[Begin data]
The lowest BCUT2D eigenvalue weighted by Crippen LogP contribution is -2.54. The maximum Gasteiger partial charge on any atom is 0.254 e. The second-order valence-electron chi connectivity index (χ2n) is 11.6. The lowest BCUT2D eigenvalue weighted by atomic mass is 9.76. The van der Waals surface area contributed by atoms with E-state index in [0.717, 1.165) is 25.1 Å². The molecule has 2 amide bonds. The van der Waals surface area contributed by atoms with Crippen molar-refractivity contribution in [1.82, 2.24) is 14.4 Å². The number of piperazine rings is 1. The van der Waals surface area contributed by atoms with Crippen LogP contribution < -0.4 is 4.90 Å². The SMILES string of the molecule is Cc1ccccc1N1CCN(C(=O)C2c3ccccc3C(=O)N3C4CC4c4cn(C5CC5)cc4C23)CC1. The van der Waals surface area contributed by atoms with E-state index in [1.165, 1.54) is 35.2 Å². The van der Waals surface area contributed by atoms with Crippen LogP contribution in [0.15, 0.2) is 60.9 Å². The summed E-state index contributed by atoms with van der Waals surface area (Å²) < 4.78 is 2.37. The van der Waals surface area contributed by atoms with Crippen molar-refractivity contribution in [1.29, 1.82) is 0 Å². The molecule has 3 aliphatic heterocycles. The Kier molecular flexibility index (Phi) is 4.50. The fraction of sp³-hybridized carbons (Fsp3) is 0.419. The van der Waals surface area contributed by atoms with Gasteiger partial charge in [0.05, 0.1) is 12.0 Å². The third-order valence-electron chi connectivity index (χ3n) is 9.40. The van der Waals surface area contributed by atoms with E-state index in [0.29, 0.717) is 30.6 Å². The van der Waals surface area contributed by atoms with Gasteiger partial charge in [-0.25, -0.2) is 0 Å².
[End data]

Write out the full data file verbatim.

The lowest BCUT2D eigenvalue weighted by Crippen LogP contribution is -2.54. The maximum Gasteiger partial charge on any atom is 0.254 e. The second-order valence-electron chi connectivity index (χ2n) is 11.6. The lowest BCUT2D eigenvalue weighted by atomic mass is 9.76. The van der Waals surface area contributed by atoms with E-state index in [0.717, 1.165) is 25.1 Å². The molecule has 2 amide bonds. The van der Waals surface area contributed by atoms with Crippen molar-refractivity contribution in [1.82, 2.24) is 14.4 Å². The number of piperazine rings is 1. The van der Waals surface area contributed by atoms with Crippen LogP contribution < -0.4 is 4.90 Å². The SMILES string of the molecule is Cc1ccccc1N1CCN(C(=O)C2c3ccccc3C(=O)N3C4CC4c4cn(C5CC5)cc4C23)CC1. The van der Waals surface area contributed by atoms with E-state index in [1.165, 1.54) is 35.2 Å². The van der Waals surface area contributed by atoms with Crippen LogP contribution in [0.15, 0.2) is 60.9 Å². The summed E-state index contributed by atoms with van der Waals surface area (Å²) < 4.78 is 2.37. The van der Waals surface area contributed by atoms with Crippen molar-refractivity contribution in [1.29, 1.82) is 0 Å². The molecule has 3 aliphatic heterocycles. The Kier molecular flexibility index (Phi) is 4.50. The fraction of sp³-hybridized carbons (Fsp3) is 0.419. The van der Waals surface area contributed by atoms with Gasteiger partial charge in [0.05, 0.1) is 12.0 Å². The third-order valence-electron chi connectivity index (χ3n) is 9.40. The van der Waals surface area contributed by atoms with E-state index in [0.29, 0.717) is 30.6 Å². The van der Waals surface area contributed by atoms with Gasteiger partial charge in [-0.25, -0.2) is 0 Å².